In terms of other connections, the Bowfell keeps things pretty simple: there’s an AUX input if you want to hook up something like a phone or connect the TV using the included RC cables, although because the AUX slot is on the side of the bar you end up with a cable sticking out sideways. I assume Majority did this to make plugging in things like phones easier, but it comes at the expense of making the unit look untidy if you connect via the RC cables. There’s also the expected Bluetooth so that you can live in constant fear of your phone auto-connecting to the sound bar while you’re busy watching porn on it in the other room. The Bowfell only supports a single Bluetooth connection at a time, mind you, so if you have multiple devices you’ll have to go through the pairing process each time you swap.

And there’s also a USB slot that’s intended for thumb drives, although I don’t think I’ve ever seen or heard of anyone actually doing that. Still, if you like to bring a drive full of tunes round to a friend’s house, more power to you. The remote control supports basic track navigation, and as a nice bonus the Bowfell will remember where you left off provided you don’t turn off power at the wall. There’s no visual aids on the bar itself which means it’s not great for long playlists, but you could conceivably plug a stick full of music into the back and use the Bowfell like a jukebox.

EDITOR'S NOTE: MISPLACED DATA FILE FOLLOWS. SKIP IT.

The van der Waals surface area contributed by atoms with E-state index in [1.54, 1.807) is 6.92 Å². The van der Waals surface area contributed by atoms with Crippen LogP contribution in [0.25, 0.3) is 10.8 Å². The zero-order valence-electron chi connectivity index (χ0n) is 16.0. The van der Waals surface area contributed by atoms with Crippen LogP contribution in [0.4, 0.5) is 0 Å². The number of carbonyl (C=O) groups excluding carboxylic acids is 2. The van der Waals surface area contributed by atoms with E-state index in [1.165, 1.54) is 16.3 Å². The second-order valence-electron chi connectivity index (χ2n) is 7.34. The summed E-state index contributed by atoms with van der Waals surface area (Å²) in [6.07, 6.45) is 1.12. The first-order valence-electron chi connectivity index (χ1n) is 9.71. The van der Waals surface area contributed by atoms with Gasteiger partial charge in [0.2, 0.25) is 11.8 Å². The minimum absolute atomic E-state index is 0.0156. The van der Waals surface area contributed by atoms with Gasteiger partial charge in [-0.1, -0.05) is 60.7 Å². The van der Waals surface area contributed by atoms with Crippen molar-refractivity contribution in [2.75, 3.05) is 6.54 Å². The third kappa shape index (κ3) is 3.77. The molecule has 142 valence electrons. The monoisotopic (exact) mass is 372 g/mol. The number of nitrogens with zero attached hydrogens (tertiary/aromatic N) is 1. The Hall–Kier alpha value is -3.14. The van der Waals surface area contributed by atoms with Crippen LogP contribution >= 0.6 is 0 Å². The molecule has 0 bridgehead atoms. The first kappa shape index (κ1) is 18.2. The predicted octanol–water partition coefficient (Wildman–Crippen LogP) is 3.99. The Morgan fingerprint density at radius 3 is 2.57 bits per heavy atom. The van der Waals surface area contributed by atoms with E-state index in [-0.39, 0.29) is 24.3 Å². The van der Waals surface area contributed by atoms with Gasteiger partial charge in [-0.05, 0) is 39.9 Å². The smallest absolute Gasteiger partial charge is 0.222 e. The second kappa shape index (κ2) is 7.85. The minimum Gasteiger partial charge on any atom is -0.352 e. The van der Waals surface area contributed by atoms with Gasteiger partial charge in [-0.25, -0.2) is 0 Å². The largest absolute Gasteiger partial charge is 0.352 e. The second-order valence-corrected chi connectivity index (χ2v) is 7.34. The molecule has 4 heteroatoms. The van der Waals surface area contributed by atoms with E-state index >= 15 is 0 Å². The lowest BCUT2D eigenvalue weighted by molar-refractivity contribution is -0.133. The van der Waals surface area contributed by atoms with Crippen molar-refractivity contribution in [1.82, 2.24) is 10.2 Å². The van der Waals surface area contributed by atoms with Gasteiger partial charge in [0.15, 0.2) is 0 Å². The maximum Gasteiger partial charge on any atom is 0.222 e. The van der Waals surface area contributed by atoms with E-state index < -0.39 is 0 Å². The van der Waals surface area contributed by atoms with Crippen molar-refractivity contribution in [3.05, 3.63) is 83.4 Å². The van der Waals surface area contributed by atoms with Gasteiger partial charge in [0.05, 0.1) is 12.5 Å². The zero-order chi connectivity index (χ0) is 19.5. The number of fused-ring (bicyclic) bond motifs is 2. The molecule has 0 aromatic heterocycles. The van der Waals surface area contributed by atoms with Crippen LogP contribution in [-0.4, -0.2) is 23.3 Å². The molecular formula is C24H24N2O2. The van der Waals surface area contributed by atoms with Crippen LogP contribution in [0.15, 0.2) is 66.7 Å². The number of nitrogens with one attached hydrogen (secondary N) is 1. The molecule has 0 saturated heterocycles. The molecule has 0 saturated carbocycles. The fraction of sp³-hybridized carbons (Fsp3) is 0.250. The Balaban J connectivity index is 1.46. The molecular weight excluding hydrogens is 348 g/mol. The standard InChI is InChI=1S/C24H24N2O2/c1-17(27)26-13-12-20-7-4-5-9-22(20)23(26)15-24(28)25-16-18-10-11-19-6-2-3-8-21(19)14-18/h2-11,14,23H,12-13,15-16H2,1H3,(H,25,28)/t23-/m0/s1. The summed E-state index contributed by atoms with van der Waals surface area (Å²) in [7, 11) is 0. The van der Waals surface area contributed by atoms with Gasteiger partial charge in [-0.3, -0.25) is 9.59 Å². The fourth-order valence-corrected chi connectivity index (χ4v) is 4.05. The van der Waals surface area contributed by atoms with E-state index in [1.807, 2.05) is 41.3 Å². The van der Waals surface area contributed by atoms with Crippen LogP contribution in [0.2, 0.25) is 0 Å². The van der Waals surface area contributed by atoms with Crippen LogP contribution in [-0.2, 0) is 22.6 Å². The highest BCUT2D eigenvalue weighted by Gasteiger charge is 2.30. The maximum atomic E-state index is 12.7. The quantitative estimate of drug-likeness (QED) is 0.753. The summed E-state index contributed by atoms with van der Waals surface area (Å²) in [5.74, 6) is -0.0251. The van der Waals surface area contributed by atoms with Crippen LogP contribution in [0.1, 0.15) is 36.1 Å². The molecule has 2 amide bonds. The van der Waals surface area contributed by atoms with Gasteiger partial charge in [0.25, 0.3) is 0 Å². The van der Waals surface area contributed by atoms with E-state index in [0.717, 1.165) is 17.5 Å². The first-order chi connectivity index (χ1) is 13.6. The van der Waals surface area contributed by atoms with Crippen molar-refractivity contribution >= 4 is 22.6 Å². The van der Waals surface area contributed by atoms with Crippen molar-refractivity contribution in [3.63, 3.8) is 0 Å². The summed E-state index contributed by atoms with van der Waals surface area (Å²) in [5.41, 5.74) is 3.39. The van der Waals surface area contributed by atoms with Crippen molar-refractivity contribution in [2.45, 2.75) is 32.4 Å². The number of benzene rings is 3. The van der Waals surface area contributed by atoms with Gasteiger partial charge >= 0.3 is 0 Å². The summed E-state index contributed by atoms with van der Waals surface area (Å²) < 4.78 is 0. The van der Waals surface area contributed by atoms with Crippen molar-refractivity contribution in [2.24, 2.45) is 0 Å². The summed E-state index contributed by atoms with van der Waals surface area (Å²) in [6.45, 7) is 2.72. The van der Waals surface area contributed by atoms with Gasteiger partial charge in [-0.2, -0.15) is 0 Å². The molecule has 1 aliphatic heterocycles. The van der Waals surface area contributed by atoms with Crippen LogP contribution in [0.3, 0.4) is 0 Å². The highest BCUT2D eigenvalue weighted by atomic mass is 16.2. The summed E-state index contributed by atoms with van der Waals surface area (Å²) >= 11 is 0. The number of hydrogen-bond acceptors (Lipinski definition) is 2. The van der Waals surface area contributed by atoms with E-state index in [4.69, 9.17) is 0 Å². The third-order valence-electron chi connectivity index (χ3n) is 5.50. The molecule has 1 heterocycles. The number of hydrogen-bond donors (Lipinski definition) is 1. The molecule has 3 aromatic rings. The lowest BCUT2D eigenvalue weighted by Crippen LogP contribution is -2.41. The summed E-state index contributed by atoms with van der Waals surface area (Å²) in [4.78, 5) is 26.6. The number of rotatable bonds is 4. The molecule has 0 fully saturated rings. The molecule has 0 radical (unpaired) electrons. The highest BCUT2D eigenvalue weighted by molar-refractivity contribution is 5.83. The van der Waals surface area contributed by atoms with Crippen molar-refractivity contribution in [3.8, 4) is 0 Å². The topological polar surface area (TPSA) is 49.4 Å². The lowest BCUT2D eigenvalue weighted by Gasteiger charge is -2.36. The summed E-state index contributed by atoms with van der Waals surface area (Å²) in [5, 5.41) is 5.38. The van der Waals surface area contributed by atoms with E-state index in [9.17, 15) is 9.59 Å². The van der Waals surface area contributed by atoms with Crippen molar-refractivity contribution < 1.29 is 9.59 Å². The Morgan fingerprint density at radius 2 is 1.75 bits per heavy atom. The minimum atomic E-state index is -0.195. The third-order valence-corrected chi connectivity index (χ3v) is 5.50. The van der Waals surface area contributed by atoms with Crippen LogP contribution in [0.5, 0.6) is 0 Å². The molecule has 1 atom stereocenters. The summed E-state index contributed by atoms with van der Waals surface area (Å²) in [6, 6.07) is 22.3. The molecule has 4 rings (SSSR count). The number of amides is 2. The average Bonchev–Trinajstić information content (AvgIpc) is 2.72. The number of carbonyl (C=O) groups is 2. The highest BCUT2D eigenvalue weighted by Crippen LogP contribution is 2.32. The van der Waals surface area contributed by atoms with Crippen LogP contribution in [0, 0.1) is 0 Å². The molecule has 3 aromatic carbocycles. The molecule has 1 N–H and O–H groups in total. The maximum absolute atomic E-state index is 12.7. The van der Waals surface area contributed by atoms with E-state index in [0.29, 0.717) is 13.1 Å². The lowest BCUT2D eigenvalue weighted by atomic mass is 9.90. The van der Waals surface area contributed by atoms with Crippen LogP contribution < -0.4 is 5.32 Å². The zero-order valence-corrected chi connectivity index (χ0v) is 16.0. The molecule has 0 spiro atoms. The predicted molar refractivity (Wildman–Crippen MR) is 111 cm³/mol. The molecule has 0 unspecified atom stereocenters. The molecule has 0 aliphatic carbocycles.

Hooking up the separate subwoofer unit is as simple as plugging it straight into the back of the sound bar. Sadly, it’s not wireless so you are limited by the cable. That cable, though, is around 6m in length so you should be able to get the woofer situated nicely in a corner for maximum bass awesomeness. But on the positive side, that means the subwoofer doesn’t take up a power socket, a potentially great perk if you live in a small flat or just don’t have a lot of sockets to spare.

The Bowfell claims to deliver 100w of power straight to your earholes, and while that certainly isn’t as much as something like their Everest (read my review of that) it’s certainly enough for a smallish space which the Bowfell is quite clearly aimed at given its small stature. The short length of the bar means it’s probably going to look a little odd sat in front of a mammoth screen, and it will struggle to fill a large room with noise. It’s great for a smaller space, however, like a bedroom or small apartment living room. It might also work well as a PC speaker system. And the 100w of power usage means the Bowfell won’t pump up those electricity bills too much. That’s not something I’d normally mention in a review but right now things like this can be important to people.